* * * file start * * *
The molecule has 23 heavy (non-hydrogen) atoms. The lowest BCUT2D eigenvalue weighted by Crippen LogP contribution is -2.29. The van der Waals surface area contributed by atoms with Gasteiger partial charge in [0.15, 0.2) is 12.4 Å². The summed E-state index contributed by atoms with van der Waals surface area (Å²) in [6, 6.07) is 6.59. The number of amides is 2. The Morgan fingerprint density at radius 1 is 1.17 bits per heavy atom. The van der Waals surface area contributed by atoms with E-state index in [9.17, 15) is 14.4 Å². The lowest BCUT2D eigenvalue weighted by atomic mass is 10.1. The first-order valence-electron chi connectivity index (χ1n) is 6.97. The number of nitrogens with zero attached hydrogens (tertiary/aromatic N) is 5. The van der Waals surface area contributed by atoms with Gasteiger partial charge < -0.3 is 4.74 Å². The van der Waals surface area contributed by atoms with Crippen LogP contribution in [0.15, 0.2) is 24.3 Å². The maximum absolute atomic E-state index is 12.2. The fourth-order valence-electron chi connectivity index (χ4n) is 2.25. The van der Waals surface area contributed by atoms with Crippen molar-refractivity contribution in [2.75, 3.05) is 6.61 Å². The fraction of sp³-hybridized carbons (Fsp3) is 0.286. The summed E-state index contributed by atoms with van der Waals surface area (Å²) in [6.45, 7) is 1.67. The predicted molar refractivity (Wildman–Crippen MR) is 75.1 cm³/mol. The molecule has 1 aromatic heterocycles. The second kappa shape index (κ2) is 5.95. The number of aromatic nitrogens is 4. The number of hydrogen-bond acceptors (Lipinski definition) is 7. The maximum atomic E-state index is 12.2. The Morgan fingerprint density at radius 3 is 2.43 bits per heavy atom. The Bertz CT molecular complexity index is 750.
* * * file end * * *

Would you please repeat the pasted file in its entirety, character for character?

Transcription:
The molecule has 23 heavy (non-hydrogen) atoms. The lowest BCUT2D eigenvalue weighted by Crippen LogP contribution is -2.29. The van der Waals surface area contributed by atoms with Gasteiger partial charge in [0.15, 0.2) is 12.4 Å². The summed E-state index contributed by atoms with van der Waals surface area (Å²) in [6, 6.07) is 6.59. The number of amides is 2. The Morgan fingerprint density at radius 1 is 1.17 bits per heavy atom. The van der Waals surface area contributed by atoms with E-state index in [9.17, 15) is 14.4 Å². The lowest BCUT2D eigenvalue weighted by atomic mass is 10.1. The first-order valence-electron chi connectivity index (χ1n) is 6.97. The number of nitrogens with zero attached hydrogens (tertiary/aromatic N) is 5. The van der Waals surface area contributed by atoms with Gasteiger partial charge < -0.3 is 4.74 Å². The van der Waals surface area contributed by atoms with Crippen LogP contribution in [0.15, 0.2) is 24.3 Å². The maximum absolute atomic E-state index is 12.2. The fourth-order valence-electron chi connectivity index (χ4n) is 2.25. The van der Waals surface area contributed by atoms with Crippen molar-refractivity contribution in [2.75, 3.05) is 6.61 Å². The fraction of sp³-hybridized carbons (Fsp3) is 0.286. The summed E-state index contributed by atoms with van der Waals surface area (Å²) in [6.45, 7) is 1.67. The predicted molar refractivity (Wildman–Crippen MR) is 75.1 cm³/mol. The molecule has 1 aromatic heterocycles. The second kappa shape index (κ2) is 5.95. The number of aromatic nitrogens is 4. The number of hydrogen-bond acceptors (Lipinski definition) is 7. The maximum atomic E-state index is 12.2. The Morgan fingerprint density at radius 3 is 2.43 bits per heavy atom. The Bertz CT molecular complexity index is 750.